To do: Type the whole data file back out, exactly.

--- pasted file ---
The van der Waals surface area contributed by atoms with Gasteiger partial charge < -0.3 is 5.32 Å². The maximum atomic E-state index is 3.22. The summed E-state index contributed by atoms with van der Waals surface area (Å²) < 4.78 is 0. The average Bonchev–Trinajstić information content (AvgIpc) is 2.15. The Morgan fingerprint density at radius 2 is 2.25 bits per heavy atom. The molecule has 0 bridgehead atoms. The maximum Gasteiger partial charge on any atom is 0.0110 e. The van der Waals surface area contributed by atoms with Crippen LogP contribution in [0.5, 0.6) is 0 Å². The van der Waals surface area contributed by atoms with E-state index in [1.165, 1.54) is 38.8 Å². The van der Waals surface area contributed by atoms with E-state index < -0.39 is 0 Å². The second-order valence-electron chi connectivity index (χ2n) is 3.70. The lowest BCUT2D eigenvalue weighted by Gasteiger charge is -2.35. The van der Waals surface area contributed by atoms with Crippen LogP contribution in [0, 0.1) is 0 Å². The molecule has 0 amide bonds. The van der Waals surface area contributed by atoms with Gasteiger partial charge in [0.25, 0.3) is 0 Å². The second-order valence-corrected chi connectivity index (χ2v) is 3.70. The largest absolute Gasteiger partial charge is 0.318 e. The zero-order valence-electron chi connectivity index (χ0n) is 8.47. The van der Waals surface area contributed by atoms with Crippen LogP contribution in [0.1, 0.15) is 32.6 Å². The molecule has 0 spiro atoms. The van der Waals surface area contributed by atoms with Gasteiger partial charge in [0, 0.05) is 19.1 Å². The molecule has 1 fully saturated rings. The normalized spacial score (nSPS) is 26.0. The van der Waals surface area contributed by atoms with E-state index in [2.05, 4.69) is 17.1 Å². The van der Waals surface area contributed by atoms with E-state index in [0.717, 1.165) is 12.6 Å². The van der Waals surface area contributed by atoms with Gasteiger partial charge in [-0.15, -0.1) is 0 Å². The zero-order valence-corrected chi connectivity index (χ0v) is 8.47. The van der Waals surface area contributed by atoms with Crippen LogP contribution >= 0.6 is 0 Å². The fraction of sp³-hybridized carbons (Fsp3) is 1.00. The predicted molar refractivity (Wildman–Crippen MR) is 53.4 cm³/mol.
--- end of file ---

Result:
The van der Waals surface area contributed by atoms with Gasteiger partial charge < -0.3 is 5.32 Å². The maximum atomic E-state index is 3.22. The summed E-state index contributed by atoms with van der Waals surface area (Å²) < 4.78 is 0. The average Bonchev–Trinajstić information content (AvgIpc) is 2.15. The Morgan fingerprint density at radius 2 is 2.25 bits per heavy atom. The molecule has 0 bridgehead atoms. The maximum Gasteiger partial charge on any atom is 0.0110 e. The van der Waals surface area contributed by atoms with Crippen LogP contribution in [0.5, 0.6) is 0 Å². The van der Waals surface area contributed by atoms with E-state index in [1.165, 1.54) is 38.8 Å². The van der Waals surface area contributed by atoms with E-state index < -0.39 is 0 Å². The second-order valence-electron chi connectivity index (χ2n) is 3.70. The lowest BCUT2D eigenvalue weighted by Gasteiger charge is -2.35. The van der Waals surface area contributed by atoms with Crippen LogP contribution in [0, 0.1) is 0 Å². The molecule has 0 amide bonds. The van der Waals surface area contributed by atoms with Gasteiger partial charge in [0.25, 0.3) is 0 Å². The second-order valence-corrected chi connectivity index (χ2v) is 3.70. The largest absolute Gasteiger partial charge is 0.318 e. The zero-order valence-electron chi connectivity index (χ0n) is 8.47. The van der Waals surface area contributed by atoms with Crippen LogP contribution in [0.1, 0.15) is 32.6 Å². The molecule has 0 spiro atoms. The van der Waals surface area contributed by atoms with Gasteiger partial charge in [0, 0.05) is 19.1 Å². The molecule has 1 fully saturated rings. The normalized spacial score (nSPS) is 26.0. The van der Waals surface area contributed by atoms with E-state index in [2.05, 4.69) is 17.1 Å². The van der Waals surface area contributed by atoms with E-state index in [0.717, 1.165) is 12.6 Å². The van der Waals surface area contributed by atoms with Gasteiger partial charge in [-0.15, -0.1) is 0 Å². The zero-order valence-corrected chi connectivity index (χ0v) is 8.47. The van der Waals surface area contributed by atoms with Crippen LogP contribution >= 0.6 is 0 Å². The fraction of sp³-hybridized carbons (Fsp3) is 1.00. The predicted molar refractivity (Wildman–Crippen MR) is 53.4 cm³/mol.